|Titre :||Amphetamines for attention deficit hyperactivity disorder (ADHD) in adults [Review] (2018)|
|Auteurs :||X. CASTELLS ; L. BLANCO-SILVENTE ; R. CUNILL|
|Type de document :||Article : Périodique|
|Dans :||Cochrane Database of Systematic Reviews (n°8, 2018)|
|Article en page(s) :||CD007813 ; 169 p.|
|Discipline :||PSY (Psychopathologie / Psychopathology)|
Thésaurus TOXIBASETROUBLES DU COMPORTEMENT ; TRAITEMENT ; AMPHETAMINES ; ADULTE ; PSYCHOPATHOLOGIE ; TROUBLES DE L'ATTENTION ; SYMPTOME ; PHARMACOTHERAPIE ; EFFICACITE
Background: Attention deficit hyperactivity disorder (ADHD) is a childhood-onset psychiatric disorder that can persist into adulthood in up to 50% of patients. From a clinical point of view, ADHD is characterised by hyperactivity, mood instability, irritability, difficulties in maintaining attention, lack of organisation, and impulsive behaviours. Occurrence of other disorders at the the same time is common, especially mood disorders and substance abuse. Amphetamines (a type of stimulant) are thought to improve ADHD symptoms, but there are concerns about how safe they are for regular use by patients with ADHD.
Review question: We examined whether treatment with amphetamines improves the symptoms of ADHD in adults.
Study characteristics: Reviewers found 19 studies, which enrolled 2521 patients. Most patients were male (57.2%), middle-aged (mean age 35.3 years) Caucasians (84.5%). These studies compared amphetamines to placebo (something that looks like an amphetamine but with no active ingredient), and three studies also compared amphetamines with other drugs such as guanfacine, modafinil, and paroxetine. In this review, we assessed the effects of three different kinds of amphetamines: dexamphetamine (from 10.2 to 21.8 mg/d), lisdexamfetamine (from 30 to 70 mg/d), and mixed amphetamine salts (MAS) (from 12.5 to 80 mg/d). Treatment length ranged from one to 20 weeks. Eighteen studies were conducted in the USA and one study in Canada and the USA. Ten studies were conducted at multiple sites. Study funding was reported in all but two studies. Sixteen studies were funded by the manufacturer, and one was funded by government agencies.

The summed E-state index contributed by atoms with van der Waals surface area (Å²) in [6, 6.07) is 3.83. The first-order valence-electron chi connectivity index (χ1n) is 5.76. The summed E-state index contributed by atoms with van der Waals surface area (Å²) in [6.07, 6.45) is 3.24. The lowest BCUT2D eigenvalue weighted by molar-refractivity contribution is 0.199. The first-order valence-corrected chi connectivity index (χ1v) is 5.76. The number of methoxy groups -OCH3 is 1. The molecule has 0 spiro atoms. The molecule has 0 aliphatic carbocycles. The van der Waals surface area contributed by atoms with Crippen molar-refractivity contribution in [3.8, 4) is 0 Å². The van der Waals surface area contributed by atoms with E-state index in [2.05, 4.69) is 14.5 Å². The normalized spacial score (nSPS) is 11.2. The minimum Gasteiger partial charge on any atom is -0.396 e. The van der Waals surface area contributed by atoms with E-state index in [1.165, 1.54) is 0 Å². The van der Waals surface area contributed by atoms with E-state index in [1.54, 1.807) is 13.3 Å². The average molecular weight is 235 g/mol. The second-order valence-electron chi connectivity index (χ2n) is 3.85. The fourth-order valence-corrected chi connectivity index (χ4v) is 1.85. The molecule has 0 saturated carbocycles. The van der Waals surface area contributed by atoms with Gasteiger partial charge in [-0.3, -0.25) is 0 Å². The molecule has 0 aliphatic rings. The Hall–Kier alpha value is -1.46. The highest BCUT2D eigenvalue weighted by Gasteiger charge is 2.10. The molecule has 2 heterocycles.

All amphetamines reduced the severity of ADHD symptoms as rated by patients. Lisdexamfetamine and MAS also reduced the severity of ADHD symptoms as rated by clinicians, but dexamphetamine did not. Overall, amphetamines did not make people more likely to stay in treatment and were associated with higher risk of treatment ending early as the result of adverse events. We found no evidence suggesting that higher doses worked better than lower ones. We did not find any difference in effectiveness between amphetamines that act for longer periods of time versus those that act for shorter periods of time. Therefore, it appears that short-term treatment with amphetamines reduces the severity of ADHD symptoms, but studies assessing the effects of amphetamines for longer periods of time are needed. We found no differences in effectiveness between amphetamines and guanfacine, modafinil, or paroxetine.
Quality of the evidence: The quality of the evidence was low to very low for all outcomes for several reasons, namely, it was possible for patients to know the treatment they were taking; the number of studies and included patients was low, leading to imprecise results for many outcomes; the studies had problems in their design; and, for some outcomes, results varied across trials.
|Domaine :||Drogues illicites / Illicit drugs|
|Sous-type de document :||Revue de la littérature / Literature review|
|Affiliation :||Unit of Clinical Pharmacology, TransLab Research Group, Department of Medical Sciences, Universitat de Girona, Girona, Catalonia, Spain|